At Midtown, service dog Millie drives home the threat of distracted driving
MADISON – Millie, a service dog with Alabama Associated General Contractors, helped drive home the dangers of distracted driving to students at Midtown Elementary School.
Granted, the elementary-grade students are years away from driving, but they can remind their parents or other drivers about phone calls or other habits leading to distracted driving.
Morris King, an accountant with Vulcan Materials and representative of Alabama Associated General Contractors, has traveled around the state with Millie to promote safe driving in highway work zones,” John Peck said. Peck is Manager of Public Relations for Madison City Schools.
Seven-year-old Millie is a United Kennel Club/American Kennel Club champion retriever and certified therapy dog. During the program, Millie sat at attention as King discussed the importance of safe driving. An Alabama State Trooper accompanied King, who discussed a PowerPoint presentation geared for a young audience.
King set the stage with posters, shaped like highway “Yield” signs attached to a column of orange-and-white cones. The signs’ message stated, “No Phones in the Cone Zone.” Millie wore a yellow hard hat and sunglasses while sitting by an orange traffic cone.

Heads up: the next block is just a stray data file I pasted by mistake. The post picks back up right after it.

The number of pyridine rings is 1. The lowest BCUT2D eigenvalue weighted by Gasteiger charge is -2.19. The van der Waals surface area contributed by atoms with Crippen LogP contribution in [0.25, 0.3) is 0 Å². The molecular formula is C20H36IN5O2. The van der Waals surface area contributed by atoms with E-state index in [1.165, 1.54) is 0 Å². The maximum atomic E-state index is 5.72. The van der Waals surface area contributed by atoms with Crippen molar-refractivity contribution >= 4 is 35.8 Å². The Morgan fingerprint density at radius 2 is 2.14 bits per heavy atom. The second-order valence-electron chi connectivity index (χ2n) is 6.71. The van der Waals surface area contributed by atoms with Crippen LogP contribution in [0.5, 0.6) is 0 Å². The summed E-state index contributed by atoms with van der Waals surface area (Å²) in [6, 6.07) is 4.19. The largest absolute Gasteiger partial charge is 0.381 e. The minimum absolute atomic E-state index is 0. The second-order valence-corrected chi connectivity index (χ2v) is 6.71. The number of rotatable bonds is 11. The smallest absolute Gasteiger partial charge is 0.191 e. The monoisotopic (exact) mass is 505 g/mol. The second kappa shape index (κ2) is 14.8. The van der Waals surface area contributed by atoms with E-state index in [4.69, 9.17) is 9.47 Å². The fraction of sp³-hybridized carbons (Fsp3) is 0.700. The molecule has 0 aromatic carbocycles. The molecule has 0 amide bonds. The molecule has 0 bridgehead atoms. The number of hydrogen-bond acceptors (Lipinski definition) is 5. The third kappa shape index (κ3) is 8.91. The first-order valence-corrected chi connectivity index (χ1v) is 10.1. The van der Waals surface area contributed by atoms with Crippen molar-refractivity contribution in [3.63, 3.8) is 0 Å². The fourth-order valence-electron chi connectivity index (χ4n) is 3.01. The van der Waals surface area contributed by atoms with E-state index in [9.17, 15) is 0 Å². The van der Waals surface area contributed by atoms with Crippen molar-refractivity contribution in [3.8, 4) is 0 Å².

A large, background screen read, “Lessons from Millie – You play a role in AGC Work Zone Safety – Drive Safe America. — Millie.”
“One ominous part of the presentation was when King asked how many students had been in a car with a driver texting. A vast majority of the students thrust their hands in the air,” Peck said.
In the program, “King noted that five seconds of inattention to look at a text while driving 55 mph would be the equivalent of driving the length of a football field with one’s eyes closed,” Peck said.
“Millie was clearly a hit with the kids, with most of their questions afterward centering on the dog and not the message,” Peck said. “But King hopes they’ll remember Millie’s visit and help save lives by ‘calling a driver out’ for being distracted by a cell phone.”
Distracted driving can include texting, calling with a cell phone, eating and drinking, talking to passengers, grooming, reading (even the text on a navigation system), watching a video, adjusting music, among others. (trustedchoice.com/distracted-driving/alabama-laws/)
Compared to most states, Alabama has relaxed laws for distracted driving laws. One example is Alabama’s fine for distracted driving, which is among the lowest in the country.
For more information, visit alagc.org or dot.state.al.us/programs/distractedDriver.html.